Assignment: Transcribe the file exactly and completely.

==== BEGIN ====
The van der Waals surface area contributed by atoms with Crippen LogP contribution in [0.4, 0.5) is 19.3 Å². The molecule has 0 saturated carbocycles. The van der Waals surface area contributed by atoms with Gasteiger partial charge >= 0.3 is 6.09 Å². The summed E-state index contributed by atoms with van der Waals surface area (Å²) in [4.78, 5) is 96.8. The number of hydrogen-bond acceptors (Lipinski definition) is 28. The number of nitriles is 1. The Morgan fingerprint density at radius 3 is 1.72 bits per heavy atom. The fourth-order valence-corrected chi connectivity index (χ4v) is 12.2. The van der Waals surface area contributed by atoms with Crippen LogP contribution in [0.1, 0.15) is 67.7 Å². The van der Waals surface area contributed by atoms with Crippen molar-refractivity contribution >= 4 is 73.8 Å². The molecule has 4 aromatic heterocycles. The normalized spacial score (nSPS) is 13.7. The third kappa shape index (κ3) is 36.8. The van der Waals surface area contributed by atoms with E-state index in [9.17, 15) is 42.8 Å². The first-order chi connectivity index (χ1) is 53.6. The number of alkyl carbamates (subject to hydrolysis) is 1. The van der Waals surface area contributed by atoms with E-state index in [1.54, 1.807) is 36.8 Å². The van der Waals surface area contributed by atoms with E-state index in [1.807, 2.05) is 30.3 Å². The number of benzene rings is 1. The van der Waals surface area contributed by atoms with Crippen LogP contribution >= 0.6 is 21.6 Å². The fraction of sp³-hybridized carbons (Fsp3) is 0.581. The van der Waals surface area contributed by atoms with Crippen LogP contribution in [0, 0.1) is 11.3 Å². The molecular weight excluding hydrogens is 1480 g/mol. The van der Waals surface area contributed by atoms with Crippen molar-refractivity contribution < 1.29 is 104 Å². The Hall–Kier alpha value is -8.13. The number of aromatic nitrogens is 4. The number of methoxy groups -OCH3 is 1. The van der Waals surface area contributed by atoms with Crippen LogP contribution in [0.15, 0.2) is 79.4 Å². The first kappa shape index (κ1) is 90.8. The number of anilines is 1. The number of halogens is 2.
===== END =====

The van der Waals surface area contributed by atoms with Crippen LogP contribution in [0.4, 0.5) is 19.3 Å². The molecule has 0 saturated carbocycles. The van der Waals surface area contributed by atoms with Gasteiger partial charge >= 0.3 is 6.09 Å². The summed E-state index contributed by atoms with van der Waals surface area (Å²) in [4.78, 5) is 96.8. The number of hydrogen-bond acceptors (Lipinski definition) is 28. The number of nitriles is 1. The Morgan fingerprint density at radius 3 is 1.72 bits per heavy atom. The fourth-order valence-corrected chi connectivity index (χ4v) is 12.2. The van der Waals surface area contributed by atoms with Crippen LogP contribution in [0.1, 0.15) is 67.7 Å². The van der Waals surface area contributed by atoms with Crippen molar-refractivity contribution >= 4 is 73.8 Å². The molecule has 4 aromatic heterocycles. The normalized spacial score (nSPS) is 13.7. The third kappa shape index (κ3) is 36.8. The van der Waals surface area contributed by atoms with E-state index in [9.17, 15) is 42.8 Å². The first-order chi connectivity index (χ1) is 53.6. The number of alkyl carbamates (subject to hydrolysis) is 1. The van der Waals surface area contributed by atoms with E-state index in [1.54, 1.807) is 36.8 Å². The van der Waals surface area contributed by atoms with E-state index in [1.807, 2.05) is 30.3 Å². The number of benzene rings is 1. The van der Waals surface area contributed by atoms with Crippen LogP contribution >= 0.6 is 21.6 Å². The fraction of sp³-hybridized carbons (Fsp3) is 0.581. The van der Waals surface area contributed by atoms with Crippen LogP contribution in [0, 0.1) is 11.3 Å². The molecular weight excluding hydrogens is 1480 g/mol. The van der Waals surface area contributed by atoms with Crippen molar-refractivity contribution < 1.29 is 104 Å². The Hall–Kier alpha value is -8.13. The number of aromatic nitrogens is 4. The number of methoxy groups -OCH3 is 1. The van der Waals surface area contributed by atoms with Crippen LogP contribution in [0.15, 0.2) is 79.4 Å². The first kappa shape index (κ1) is 90.8. The number of anilines is 1. The number of halogens is 2.